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Subject: Flooring


From: Ramona Duncan-Huse <rduncan>
Date: Thursday, August 27, 1998
Just some comments to confirm the info passed along on vinyl tile.
We recently performed Modified Oddy tests as specified in an article
written by GCI in  Studies in Conservation.  We tested Marmoleum
Dual made by Forbo Industries out of Hazelton, PA..  It is a vinyl
composition tile made from linseed oil, cork and 'rosins' mixed and
calendared onto a jute backing.  On day 2 of the test period the
copper and lead foils started to dull on the abraded side,
progressing slowly to a slight tarnish by day 10 through day 28.
Under 40X magnification both the abraded and polished sides of the
copper foil showed tiny areas of green corrosion, with some slight
discoloration to the silver test coupon at the end of the 28 day
test period.  We evaluated this reaction  to be consistent with a
temporary use rating as described by GCI; meaning for our purposes
it would not be used as flooring in our storage vault but could be
used in areas where collections temporarily reside: exhibit prep and
conservation lab areas.  We are waiting for a sample of the adhesive
to test, but the application will be in a new building as opposed to
renovation of an area where collections already reside and would be
affected by initial outgassing.

We tested Johnsonite vinyl 1/8" wall base made by Jonsonite Inc. out
of Chagrin Falls, OH.  It is a solid vinyl product, though flexible.
Their was no initial reaction to the vinyl product; after 28 days
the copper and lead foils each exhibited slight tarnish on the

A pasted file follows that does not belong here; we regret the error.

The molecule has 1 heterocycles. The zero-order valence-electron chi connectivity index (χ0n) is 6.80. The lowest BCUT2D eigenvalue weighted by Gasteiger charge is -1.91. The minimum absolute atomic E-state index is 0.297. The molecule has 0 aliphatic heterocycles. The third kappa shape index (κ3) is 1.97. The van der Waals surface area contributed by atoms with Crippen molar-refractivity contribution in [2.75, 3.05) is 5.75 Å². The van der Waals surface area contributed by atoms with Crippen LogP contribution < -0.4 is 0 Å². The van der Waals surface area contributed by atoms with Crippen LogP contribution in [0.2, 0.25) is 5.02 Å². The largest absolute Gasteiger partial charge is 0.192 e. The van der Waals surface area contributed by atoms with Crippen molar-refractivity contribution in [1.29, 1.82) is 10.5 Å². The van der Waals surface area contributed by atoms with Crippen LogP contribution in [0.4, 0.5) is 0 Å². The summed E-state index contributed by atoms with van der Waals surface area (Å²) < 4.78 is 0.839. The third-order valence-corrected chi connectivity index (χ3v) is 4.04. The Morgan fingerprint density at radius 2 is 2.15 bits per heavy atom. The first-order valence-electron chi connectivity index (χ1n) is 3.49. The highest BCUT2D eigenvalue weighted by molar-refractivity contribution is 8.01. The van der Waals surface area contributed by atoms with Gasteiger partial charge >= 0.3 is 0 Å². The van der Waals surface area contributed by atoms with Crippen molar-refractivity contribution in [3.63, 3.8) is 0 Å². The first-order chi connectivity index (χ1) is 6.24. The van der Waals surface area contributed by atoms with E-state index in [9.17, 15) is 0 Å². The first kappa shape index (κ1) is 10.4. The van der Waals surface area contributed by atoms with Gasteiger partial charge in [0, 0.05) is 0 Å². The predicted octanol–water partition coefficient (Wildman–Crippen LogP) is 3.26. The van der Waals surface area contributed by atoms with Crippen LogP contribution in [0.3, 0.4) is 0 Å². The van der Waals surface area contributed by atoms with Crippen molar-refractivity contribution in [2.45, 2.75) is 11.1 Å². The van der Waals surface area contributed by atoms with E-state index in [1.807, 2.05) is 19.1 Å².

abraded sides.  Under 40X magnification, the tarnish was identified
on the copper foil as barely visible green corrosion overall.  The
lead sample contained small, isolated green corrosion on the abraded
side, while the polished side exhibited a faint white tint overall.
We evaluated these reactions to be consistent with GCI's permanent
use rating - because the reaction was slight - and again the base
was not going to be used in our storage vault, but in labs and
offices.  We are waiting for an adhesive sample to test.

It might be significant to observe that for most of our tests, the
only place where tarnish was found was on  the abraded side of the
foils.  This might indicate that the oxidized surface of the foils,
however slight, prohibits corrosion to some extent.  It might be
similar with the oxidized surfaces of materials in our collections.

I know products change a great deal and performing the Oddy tests
can be time consuming- so hard data is difficult to come by.  It
would be great however, if there could be a register of sorts for
those products that have been tested by individual labs so people
who need recommendations fast (that's how it usually goes) can look
at a single source to see what products are being recommended for
specific applications.

By the way, we tested a new medium density fiberboard product called
Wheatboard out of Wahpeton ND  that is advertised as having low
formaldehyde emissions - made from wheatstraw and a 'non-toxic'
polymeric diphenylmethane diisocyanate MDI emission-free binding
agent.  After 3 days in the test chamber we had a dense black
tarnish on the polished and abraded sides of the copper and lead
coupons. The silver coupon did not show any reaction at all.  For
our purposes, we evaluated this reaction to be consistent with an
unsuitable rating identified by GCI .  We are using sealed and
laminated Medite II.  I have other products that we have tested if
people need information.

Ramona Duncan
Head of Conservation
Indiana Historical Society

                  Conservation DistList Instance 12:21
                 Distributed: Thursday, August 27, 1998
                       Message Id: cdl-12-21-002
Received on Thursday, 27 August, 1998

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